In Open Spaces (Paperback)

By Russell Rowland

Harper Perennial, 9780060084349, 384pp.

Publication Date: June 4, 2002

List Price: 14.99*
* Individual store prices may vary.

Description

Set in the vast and unforgiving prairie of eastern Montana from 1916 to 1946, In Open Spaces is the compelling story of the Arbuckle brothers:

George
A rising baseball star who mysteriously drowns in the river

Jack
A World War I veteran who abandons his family only to return to reclaim the family ranch

Bob
The youngest brother, whose marriage to Helen creates a fault line between him and the rest of his family

Blake

A shrewd, observant man burdened with growing suspicions of Jack's role in his brother's death

With breathtaking descriptions of the Montana landscape, Russell Rowland masterfully weaves a fascinating tale of the psychological wars that can rip a family apart...and, ultimately, the redemption that can bring them back together.



About the Author

Born in Bozeman, Russell Rowland is a fourth-generation Montanan. He served in the Navy, and has worked as a teacher, ranch hand, surveyor, lounge singer, and fortune-cookie writer. He lives in San Francisco.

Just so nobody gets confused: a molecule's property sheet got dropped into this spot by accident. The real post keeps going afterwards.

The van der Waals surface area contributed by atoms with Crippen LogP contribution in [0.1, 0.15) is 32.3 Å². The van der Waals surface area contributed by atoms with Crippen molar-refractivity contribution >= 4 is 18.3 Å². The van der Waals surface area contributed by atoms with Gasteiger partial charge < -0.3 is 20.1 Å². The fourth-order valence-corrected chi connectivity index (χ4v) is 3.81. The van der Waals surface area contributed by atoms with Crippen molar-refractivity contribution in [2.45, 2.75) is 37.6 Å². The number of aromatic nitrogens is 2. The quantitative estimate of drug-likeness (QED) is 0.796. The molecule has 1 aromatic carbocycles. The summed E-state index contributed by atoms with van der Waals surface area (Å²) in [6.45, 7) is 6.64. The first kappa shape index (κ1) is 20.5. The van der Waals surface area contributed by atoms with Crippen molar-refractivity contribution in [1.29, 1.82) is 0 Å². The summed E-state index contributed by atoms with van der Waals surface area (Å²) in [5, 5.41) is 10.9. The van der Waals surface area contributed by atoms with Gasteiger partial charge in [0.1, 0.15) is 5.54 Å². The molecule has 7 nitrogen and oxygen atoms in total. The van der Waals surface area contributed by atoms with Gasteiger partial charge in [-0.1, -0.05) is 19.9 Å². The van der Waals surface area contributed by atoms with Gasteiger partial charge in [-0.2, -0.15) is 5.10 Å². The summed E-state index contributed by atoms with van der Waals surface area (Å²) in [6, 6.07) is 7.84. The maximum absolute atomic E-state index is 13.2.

Praise For In Open Spaces

“Charged with dramatic tension -- a joy to read.”
— Ha Jin, author of Waiting, winner of the National Book Award

“[An] outstanding debut...Rowland’s examination of family dynamics is poignant and revealing....”
— Publishers Weekly (starred review)

“A heartfelt debut...[An] unpretentious, involving story told with unfaltering authority.”
— Kirkus Reviews

“In Open Spaces...is sage, humane, and immensely readable.”
— C. Michael Curtis, senior editor, Atlantic Monthly

“Like Norman McLean’s A River Runs Through It,...Rowland...brings [Montana’s] unique beauty alive....Good reading.”
— Denver Post

“Compelling. Cinematic. A fine first novel about the strength of family.”
— San Francisco Weekly

“Russell Rowland’s In Open Spaces is as good as it gets...a powerful book.”
— C.J. Box, author of Open Season and Savage Run

“A family epic that has a muted elegance.…A gracefully understated novel.”
— New York Times Book Review